Chicago outscored the Dodgers 808-725 over the course of the regular season, but the two clubs were relatively close in homers and extra-base hits.
The difference in the two teams offensively came from the Cubs efficiency and production. Chicago was third in MLB in OPS, while the Dodgers were just 19th, a .772-.728 difference.
Neither team runs much. The Cubs stole just 66 bases (20th) and the Dodgers swiped only 45 bags (27th), so it is not likely to become a major factor, at least not as a consistent offensive strategy.
In examining the two offensive attacks, the Cubs would appear to the team more likely to come through with the big hit in the big moment.
Both teams have strong overall pitching staffs. Chicago was first and Los Angeles finished fifth in ERA among all the teams in baseball.
The Cubs received much better work from their starting rotation. Chicago's starting pitchers tied for the MLB lead in Quality Starts with 100, while the Dodgers rotation produced just 60, worst in the NL and 2nd-worst in baseball.
However, while the Cubs starting pitching delivered consistent excellence, the Dodgers bullpen helped even up the overall staff work.
Chicago and LA finished 1-2 in Batting Average Against. The Dodgers led all pitching staffs in the sport with 1,510 strikeouts, and the Cubbies staff was third in the game, striking out 1,441 opposition batters.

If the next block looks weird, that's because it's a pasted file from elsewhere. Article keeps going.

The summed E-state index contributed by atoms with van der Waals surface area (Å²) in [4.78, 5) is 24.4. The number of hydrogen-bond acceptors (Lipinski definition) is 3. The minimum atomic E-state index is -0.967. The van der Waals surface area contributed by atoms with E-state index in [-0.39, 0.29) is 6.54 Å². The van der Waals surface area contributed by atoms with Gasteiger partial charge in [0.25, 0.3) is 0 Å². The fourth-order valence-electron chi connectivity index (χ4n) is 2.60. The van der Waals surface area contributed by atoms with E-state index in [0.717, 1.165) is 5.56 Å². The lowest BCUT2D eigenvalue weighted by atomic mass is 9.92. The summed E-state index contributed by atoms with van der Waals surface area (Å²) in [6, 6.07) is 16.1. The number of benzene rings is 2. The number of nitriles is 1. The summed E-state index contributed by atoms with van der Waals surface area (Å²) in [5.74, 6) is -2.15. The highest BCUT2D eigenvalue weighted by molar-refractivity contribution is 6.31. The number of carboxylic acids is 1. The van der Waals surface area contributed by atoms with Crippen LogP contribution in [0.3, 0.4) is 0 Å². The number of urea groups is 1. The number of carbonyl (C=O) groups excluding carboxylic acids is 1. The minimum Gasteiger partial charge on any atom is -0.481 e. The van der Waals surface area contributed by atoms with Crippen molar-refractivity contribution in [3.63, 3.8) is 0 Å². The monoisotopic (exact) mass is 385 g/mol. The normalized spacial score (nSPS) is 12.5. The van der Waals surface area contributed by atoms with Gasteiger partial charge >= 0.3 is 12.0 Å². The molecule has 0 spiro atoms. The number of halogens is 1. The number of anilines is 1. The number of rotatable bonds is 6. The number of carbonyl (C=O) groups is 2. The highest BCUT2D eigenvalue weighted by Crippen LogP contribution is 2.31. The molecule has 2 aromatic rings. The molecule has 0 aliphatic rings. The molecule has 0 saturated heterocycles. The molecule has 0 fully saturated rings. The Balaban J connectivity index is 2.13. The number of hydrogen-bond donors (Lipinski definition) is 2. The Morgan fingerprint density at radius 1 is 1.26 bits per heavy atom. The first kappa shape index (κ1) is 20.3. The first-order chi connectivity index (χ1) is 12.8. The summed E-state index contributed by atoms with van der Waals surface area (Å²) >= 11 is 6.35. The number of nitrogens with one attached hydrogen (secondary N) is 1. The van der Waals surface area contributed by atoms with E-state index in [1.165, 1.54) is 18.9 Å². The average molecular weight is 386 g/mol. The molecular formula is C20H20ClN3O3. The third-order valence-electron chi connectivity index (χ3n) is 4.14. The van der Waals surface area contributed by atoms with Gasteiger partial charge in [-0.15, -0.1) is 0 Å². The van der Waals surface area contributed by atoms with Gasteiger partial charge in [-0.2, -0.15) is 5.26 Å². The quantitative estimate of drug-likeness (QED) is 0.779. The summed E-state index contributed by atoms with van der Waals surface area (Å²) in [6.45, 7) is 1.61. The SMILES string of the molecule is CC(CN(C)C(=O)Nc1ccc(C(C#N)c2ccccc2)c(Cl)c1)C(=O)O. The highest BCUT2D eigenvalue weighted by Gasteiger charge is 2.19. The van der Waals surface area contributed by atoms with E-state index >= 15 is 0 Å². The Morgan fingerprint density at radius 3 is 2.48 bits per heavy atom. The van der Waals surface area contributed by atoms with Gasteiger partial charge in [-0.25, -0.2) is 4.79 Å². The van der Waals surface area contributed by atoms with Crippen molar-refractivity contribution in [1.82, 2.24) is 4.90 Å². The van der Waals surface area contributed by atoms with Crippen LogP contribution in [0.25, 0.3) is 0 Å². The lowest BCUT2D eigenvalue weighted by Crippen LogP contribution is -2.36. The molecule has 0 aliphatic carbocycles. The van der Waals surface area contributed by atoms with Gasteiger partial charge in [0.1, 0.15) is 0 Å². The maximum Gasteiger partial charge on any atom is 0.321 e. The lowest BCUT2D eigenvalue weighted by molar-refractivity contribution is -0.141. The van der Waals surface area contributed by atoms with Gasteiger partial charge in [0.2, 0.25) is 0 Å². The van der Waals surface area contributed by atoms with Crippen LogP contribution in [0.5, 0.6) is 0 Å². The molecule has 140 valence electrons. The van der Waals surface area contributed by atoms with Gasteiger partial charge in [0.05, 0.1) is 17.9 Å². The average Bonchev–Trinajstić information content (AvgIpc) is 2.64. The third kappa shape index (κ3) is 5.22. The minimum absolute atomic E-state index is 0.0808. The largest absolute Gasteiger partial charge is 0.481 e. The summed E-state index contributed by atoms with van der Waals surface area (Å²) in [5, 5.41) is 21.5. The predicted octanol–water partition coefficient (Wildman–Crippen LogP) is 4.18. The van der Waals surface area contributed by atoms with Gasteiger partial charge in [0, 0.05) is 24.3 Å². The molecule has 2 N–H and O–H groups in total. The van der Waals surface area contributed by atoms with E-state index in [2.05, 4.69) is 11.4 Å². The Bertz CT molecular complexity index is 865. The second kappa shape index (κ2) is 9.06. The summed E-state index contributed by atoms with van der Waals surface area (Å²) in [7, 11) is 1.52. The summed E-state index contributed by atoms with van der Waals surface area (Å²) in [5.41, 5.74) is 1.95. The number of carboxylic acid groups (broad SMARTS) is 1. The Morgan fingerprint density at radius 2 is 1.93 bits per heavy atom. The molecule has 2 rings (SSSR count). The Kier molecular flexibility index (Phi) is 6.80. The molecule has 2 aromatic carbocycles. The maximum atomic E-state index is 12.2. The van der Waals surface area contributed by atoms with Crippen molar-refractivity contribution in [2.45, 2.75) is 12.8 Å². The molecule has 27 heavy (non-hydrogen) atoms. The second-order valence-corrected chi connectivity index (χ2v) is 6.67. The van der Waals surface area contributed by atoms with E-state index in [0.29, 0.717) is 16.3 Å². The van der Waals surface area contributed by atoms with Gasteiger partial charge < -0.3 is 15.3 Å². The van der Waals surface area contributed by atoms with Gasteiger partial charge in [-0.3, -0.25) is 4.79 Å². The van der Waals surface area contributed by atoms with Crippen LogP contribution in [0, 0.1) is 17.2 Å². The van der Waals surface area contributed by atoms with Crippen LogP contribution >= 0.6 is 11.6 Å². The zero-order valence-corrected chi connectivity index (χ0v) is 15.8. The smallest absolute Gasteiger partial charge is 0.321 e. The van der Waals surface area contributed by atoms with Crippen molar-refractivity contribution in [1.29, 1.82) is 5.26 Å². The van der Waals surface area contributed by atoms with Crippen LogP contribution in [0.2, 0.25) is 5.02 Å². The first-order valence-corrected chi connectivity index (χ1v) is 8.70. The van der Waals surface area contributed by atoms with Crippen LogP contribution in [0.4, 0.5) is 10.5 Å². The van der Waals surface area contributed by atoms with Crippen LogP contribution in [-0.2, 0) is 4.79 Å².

An area of the game that favors Los Angeles comes in the two teams' defensive work. The Dodgers finished 7th in Fielding Percentage, 3rd in the NL, while the Cubs were down at 21st in baseball.
The Cubbies fielders did exhibit greater range and athleticism, as exhibited by their finishing 5th in fielding chances. The Dodgers were just 26th, possibly a result of half of their starting lineup regulars being north of 30 years of age.
An examination of the two managers shows that the 62-year old Maddon has far more experience. He has managed three different organizations over parts of 13 seasons, with an overall record of 981-852.
Maddon won two AL East Division crowns as the Tampa Bay Rays skipper in 2008 and 2010, taking the Rays to the 2008 World Series before losing to the Phillies in six games. This year's Cubs were his 7th team in the last nine years to win 90 or more games.
Dave Roberts was a rookie manager this season, though he did lose a game in 2015 as interim skipper with the San Diego Padres after the firing of Bud Black.
While Maddon clearly has experience on Roberts, and is widely considered by baseball observers to be one of the top handful of managers in the game today, Roberts demonstrated by his use of Jansen and Kershaw in the decisive NLDS game against Washington that he knows how to win in October.